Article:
As Valentine’s Day approaches, couples across the country are preparing for this long-standing tradition—and there’s a very good chance they met through online dating. But while dating apps can help people find a partner (or just a fun date), they can also subject users to incredible hate and harassment. Despite the fact that dating apps have accrued significant reach and influence, these companies provide very little transparency around how they keep users safe and how they moderate content. Much of the conversation around online platform accountability focuses on companies like Facebook and Google. But dating apps face many of the same issues.
The online dating sphere has changed radically since Match.com, founded in 1995, transformed the dating landscape by moving hundreds of thousands of meet cutes from cafés to chat boxes. Then came the “swipe right” apps. Grindr was launched in 2009, followed by Tinder, Bumble, and many other apps that are now household names. As these apps grew in popularity, so did services that catered to individuals with specific ethnic, racial, religious, and even interest backgrounds. Looking for South Asian partners? Dil Mil is there for you. Want to find a partner whose résumé matches your expectations? There’s even an app for that.
But these apps can also put users in harm’s way. Stories of hate, harassment, sexual assault, and downright weird encounters both on apps and during app-facilitated dates have gained notoriety. Many of these anecdotes underscore the opaque process users have to go through when trying to report an offending account and platforms’ lackluster responses to user reports. Despite this, dating apps provide very little transparency and accountability around how they handle safety and content issues on their services. For example, very few of these platforms currently publicly publish clear and easily accessible copies of their community guidelines. These policies are essential for understanding what kinds of content are permitted on a service.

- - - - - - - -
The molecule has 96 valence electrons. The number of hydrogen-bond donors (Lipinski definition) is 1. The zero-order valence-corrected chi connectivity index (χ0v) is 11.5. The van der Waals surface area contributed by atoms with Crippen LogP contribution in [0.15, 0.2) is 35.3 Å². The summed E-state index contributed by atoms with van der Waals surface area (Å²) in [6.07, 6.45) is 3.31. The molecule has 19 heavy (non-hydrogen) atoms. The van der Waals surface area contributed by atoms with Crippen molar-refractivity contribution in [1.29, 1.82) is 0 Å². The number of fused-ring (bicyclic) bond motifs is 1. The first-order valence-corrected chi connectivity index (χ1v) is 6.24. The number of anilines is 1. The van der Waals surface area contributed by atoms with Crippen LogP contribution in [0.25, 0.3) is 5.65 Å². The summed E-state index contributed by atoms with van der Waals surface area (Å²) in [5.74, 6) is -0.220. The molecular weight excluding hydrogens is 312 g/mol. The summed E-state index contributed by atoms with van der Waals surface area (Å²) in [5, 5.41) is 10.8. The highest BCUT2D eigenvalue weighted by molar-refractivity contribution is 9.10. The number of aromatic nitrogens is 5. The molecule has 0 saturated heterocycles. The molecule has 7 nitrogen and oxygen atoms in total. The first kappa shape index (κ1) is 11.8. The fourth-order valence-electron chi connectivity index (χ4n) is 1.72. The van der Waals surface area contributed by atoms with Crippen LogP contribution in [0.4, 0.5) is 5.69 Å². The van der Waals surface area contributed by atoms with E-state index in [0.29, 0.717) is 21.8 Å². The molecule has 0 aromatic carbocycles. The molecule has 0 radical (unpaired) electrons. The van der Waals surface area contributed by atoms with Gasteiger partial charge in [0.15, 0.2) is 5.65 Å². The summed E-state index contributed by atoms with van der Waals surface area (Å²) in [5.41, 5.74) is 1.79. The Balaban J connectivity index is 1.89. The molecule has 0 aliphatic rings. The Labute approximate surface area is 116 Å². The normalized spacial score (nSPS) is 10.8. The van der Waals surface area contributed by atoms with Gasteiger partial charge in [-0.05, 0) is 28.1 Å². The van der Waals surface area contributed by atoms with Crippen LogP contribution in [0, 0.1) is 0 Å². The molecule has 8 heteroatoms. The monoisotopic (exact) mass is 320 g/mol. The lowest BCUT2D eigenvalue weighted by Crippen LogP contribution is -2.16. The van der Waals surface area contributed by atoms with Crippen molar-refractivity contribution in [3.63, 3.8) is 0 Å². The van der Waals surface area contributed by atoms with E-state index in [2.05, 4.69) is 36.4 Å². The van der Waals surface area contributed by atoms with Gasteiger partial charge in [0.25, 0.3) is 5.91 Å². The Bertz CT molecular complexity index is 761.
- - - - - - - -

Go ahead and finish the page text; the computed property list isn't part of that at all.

Some dating apps have made some progress in this regard. Tinder’s high-level guidelines prohibit nudity and sexual content, hate speech, and users under 18 from using the app, among other things. Coffee Meets Bagel’s guidelines include specific restrictions around photographs involving guns, drugs, and other things.
Uber, another platform that brings people together in the offline world, publishes transparency reports outlining the volume and nature of safety incidents, such as sexual assaults, that occur during app-facilitated interactions in the offline world. (It’s the only tech platform that currently does something like this.) Social media companies also publish transparency reports that outline the scope and scale of their content policy enforcement efforts, including the removal of content that has been determined to contain hate speech, bullying and harassment, and graphic nudity. Despite calls for dating apps to follow suit, no major dating app publishes a transparency report.
Today, approximately one-third of young people in the United States say they use dating apps. These services are especially popular among certain marginalized groups, such as lesbian, gay, and bisexual adults. A failure to provide transparency and accountability around how a dating app moderates content can therefore create barriers to access and establish a system that fails to adequately protect the safety of its users. As research indicates, when vulnerable groups feel threatened online, they often begin to self-censor and may even leave an online platform altogether. Given that dating apps are prominent methods for building community and finding partners, friends, and even business connections, these companies must ensure that their services are welcoming and inclusive for all users.
Future Tense is a partnership of Slate, New America, and Arizona State University that examines emerging technologies, public policy, and society.